Project description:Drug development enterprise is struggling because of prohibitively high costs and slow progress. There is urgent need for adoption of novel adaptive designs to improve the efficiency and success of clinical trials. A major barrier is that many conventional designs are inadequate for modern drug development, yet most novel adaptive designs are difficult to understand, require complicated statistical modeling, demand complex computation, and need expensive infrastructure for implementation. The objective of this article is to introduce and review a class of novel adaptive designs, known as model-assisted designs, to remove this barrier and increase the use of novel adaptive designs. Model-assisted designs enjoy superior performance comparable to more complicated, model-based adaptive designs, but their decision rule can be pretabulated and included in the protocol-thus implemented as simply as the conventional designs. We review state-of-the-art model-assisted designs for phase I clinical trials for single-agent, drug-combination and late-onset toxicity scenarios. We also briefly introduce model-assisted designs for phase II trials to handle binary, coprimary endpoints and delayed response. Freely available user-friendly software and trial examples (trialdesign.org) facilitate the adoption of model-assisted designs.
Project description:The possible interrelations between human leukocyte antigen (HLA)-DQ, non-HLA single-nucleotide polymorphisms (SNPs) and islet autoantibodies were investigated at clinical onset in 1-34-year-old type 1 diabetes (T1D) patients (n=305) and controls (n=203). Among the non-HLA SNPs reported by the Type 1 Diabetes Genetics Consortium, 24% were supported in this Swedish replication set including that the increased risk of minor PTPN22 allele and high-risk HLA was modified by GAD65 autoantibodies. The association between T1D and the minor AA+AC genotype in ERBB3 gene was stronger among IA-2 autoantibody-positive patients (comparison P=0.047). The association between T1D and the common insulin (AA) genotype was stronger among insulin autoantibody (IAA)-positive patients (comparison P=0.008). In contrast, the association between T1D and unidentified 26471 gene was stronger among IAA-negative (comparison P=0.049) and IA-2 autoantibody-negative (comparison P=0.052) patients. Finally, the association between IL2RA and T1D was stronger among IAA-positive than among IAA-negative patients (comparison P=0.028). These results suggest that the increased risk of T1D by non-HLA genes is often modified by both islet autoantibodies and HLA-DQ. The interactions between non-HLA genes, islet autoantibodies and HLA-DQ should be taken into account in T1D prediction studies as well as in prevention trials aimed at inducing immunological tolerance to islet autoantigens.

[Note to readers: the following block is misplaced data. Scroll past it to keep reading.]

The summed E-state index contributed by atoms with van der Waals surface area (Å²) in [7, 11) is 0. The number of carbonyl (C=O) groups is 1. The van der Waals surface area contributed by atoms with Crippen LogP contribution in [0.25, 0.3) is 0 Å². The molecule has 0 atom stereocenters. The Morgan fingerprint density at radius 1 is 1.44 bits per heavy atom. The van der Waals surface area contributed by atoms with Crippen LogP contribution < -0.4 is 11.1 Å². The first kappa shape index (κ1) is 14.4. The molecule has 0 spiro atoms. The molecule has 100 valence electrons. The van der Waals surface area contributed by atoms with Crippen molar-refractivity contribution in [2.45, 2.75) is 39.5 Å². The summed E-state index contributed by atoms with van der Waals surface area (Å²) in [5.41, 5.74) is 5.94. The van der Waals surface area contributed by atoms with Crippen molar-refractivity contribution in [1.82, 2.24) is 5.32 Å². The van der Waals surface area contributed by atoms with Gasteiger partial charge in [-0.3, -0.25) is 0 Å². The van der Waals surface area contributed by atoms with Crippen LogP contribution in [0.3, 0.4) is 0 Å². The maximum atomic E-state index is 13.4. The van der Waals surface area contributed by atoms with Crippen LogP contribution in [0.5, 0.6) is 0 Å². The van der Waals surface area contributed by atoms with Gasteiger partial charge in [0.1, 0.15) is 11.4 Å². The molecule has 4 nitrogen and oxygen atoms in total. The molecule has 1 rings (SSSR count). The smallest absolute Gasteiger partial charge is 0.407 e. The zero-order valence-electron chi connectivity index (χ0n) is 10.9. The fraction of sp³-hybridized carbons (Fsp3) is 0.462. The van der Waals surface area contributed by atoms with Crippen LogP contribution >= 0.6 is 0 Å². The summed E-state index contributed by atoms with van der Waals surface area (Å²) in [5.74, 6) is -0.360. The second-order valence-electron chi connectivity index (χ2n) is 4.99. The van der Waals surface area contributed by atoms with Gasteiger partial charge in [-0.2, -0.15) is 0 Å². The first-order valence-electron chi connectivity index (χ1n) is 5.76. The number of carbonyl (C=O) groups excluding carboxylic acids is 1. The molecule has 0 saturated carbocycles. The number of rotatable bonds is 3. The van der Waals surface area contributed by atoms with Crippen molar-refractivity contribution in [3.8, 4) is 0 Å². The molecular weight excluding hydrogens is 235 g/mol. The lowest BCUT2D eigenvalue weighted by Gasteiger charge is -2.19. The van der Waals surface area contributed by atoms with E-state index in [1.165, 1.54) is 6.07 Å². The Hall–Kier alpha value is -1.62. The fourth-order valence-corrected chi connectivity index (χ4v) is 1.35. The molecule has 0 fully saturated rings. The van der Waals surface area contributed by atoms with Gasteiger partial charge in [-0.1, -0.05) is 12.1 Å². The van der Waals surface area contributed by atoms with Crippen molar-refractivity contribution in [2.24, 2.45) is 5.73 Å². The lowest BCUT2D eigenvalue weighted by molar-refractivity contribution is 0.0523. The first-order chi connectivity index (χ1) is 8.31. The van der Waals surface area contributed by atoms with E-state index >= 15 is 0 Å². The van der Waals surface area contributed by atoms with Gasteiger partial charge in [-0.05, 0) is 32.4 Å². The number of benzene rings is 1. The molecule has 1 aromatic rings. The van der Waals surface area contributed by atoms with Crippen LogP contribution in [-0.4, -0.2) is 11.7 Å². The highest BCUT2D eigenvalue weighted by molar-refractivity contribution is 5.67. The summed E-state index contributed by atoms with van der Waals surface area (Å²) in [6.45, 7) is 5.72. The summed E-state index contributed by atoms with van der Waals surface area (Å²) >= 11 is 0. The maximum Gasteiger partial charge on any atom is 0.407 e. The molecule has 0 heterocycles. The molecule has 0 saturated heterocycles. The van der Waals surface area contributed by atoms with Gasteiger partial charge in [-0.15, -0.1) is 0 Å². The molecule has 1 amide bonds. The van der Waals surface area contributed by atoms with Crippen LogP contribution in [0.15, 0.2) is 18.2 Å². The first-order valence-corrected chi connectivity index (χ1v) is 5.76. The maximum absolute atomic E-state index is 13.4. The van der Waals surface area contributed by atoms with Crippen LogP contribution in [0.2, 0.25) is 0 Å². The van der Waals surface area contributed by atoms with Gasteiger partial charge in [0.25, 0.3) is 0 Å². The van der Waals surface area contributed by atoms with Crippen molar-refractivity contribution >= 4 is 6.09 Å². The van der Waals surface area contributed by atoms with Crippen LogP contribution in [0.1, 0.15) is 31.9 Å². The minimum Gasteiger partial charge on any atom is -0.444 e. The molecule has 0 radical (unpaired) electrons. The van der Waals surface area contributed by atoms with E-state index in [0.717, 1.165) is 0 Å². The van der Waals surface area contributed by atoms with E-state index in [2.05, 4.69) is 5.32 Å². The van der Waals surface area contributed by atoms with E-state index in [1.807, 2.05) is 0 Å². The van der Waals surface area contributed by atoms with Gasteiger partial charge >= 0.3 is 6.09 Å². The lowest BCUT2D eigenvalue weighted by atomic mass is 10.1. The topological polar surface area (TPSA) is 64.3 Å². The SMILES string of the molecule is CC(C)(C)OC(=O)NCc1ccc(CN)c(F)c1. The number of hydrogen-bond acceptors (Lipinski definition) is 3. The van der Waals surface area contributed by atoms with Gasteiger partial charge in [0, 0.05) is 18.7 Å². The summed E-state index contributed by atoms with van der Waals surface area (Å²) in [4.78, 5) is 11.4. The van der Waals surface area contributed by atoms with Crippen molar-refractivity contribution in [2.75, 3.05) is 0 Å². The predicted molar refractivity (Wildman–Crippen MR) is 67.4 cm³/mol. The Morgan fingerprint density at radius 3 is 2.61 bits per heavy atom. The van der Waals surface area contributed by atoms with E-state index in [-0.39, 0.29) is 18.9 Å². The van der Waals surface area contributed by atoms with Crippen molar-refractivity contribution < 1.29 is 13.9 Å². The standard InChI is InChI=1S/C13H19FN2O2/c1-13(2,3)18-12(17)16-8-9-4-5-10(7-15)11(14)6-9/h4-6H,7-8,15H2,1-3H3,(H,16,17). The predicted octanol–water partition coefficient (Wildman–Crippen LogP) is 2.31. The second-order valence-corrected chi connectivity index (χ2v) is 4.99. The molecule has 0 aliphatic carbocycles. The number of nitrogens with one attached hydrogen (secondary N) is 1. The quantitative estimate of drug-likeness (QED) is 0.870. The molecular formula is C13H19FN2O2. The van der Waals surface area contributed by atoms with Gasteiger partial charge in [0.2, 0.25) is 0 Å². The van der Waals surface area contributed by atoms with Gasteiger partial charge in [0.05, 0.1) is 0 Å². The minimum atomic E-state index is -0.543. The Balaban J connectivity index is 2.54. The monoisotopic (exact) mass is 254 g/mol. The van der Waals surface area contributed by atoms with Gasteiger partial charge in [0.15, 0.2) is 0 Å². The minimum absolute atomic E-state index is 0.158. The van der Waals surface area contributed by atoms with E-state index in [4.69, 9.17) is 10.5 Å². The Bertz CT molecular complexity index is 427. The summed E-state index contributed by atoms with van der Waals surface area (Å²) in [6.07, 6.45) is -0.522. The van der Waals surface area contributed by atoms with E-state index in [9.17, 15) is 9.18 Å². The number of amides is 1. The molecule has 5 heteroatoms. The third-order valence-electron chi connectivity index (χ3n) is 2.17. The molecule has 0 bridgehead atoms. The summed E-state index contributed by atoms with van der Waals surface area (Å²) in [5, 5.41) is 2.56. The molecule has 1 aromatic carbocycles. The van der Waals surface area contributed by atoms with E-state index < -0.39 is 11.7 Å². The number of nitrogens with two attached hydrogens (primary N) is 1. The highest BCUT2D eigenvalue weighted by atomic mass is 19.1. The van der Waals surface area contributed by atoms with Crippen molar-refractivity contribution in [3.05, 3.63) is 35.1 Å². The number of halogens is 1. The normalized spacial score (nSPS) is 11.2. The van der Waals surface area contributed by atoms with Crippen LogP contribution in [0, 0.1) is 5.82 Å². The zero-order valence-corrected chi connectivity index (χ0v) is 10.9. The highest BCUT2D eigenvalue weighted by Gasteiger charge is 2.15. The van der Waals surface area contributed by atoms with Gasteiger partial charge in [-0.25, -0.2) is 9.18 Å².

Project description:Transplantation of pancreatic islets within a biomaterial device is currently under investigation in clinical trials for the treatment of patients with type 1 diabetes (T1D). Patients' preferences on such implants could guide the designs of next-generation implantable devices; however, such information is not currently available. We surveyed the preferences of 482 patients with T1D on the size, shape, visibility, and transplantation site of islet containing implants. More than 83% of participants were willing to receive autologous stem cells, and there was no significant association between implant fabricated by one's own stem cell with gender (<i>?</i> <sup>2</sup> (1, <i>n</i> = 468) = 0.28; <i>P</i> = 0.6) or with age (<i>?</i> <sup>2</sup> (4, <i>n</i> = 468) = 2.92; <i>P</i> = 0.6). Preferred location for islet transplantation within devices was under the skin (52.7%). 48.3% preferred microscopic disks, and 32.3% preferred a thin device (like a credit card). Moreover, 58.4% preferred the implant to be as small as possible, 25.4% did not care about visibility, and 16.2% preferred their implants not to be visible. Among female participants, 81% cared about the implant visibility, whereas this number was 64% for male respondents (<i>?</i> <sup>2</sup> test (1, <i>n</i> = 468) = 16.34; <i>P</i> < 0.0001). 22% of those younger than 50 years of age and 30% of those older than 50 did not care about the visibility of implant (<i>?</i> <sup>2</sup> test (4, <i>n</i> = 468) = 23.69; <i>P</i> < 0.0001). These results suggest that subcutaneous sites and micron-sized devices are preferred choices among patients with T1D who participated in our survey.
Project description:Type 1 diabetes (T1D) is a chronic autoimmune disorder resulting from immune-mediated destruction of insulin-producing beta cells within the pancreatic islets. Prediction of T1D is now possible, as having 2 or more islet autoantibodies confers a 100% risk of diabetes development. With the ability to predict disease development, clinical trials to prevent diabetes onset have been completed and are currently under way. This review focuses on the natural history, prediction, and prevention trials in T1D. We review the lessons learned from these attempts at preventing a chronic autoimmune disease and apply the paradigm from T1D prevention to other autoimmune disorders.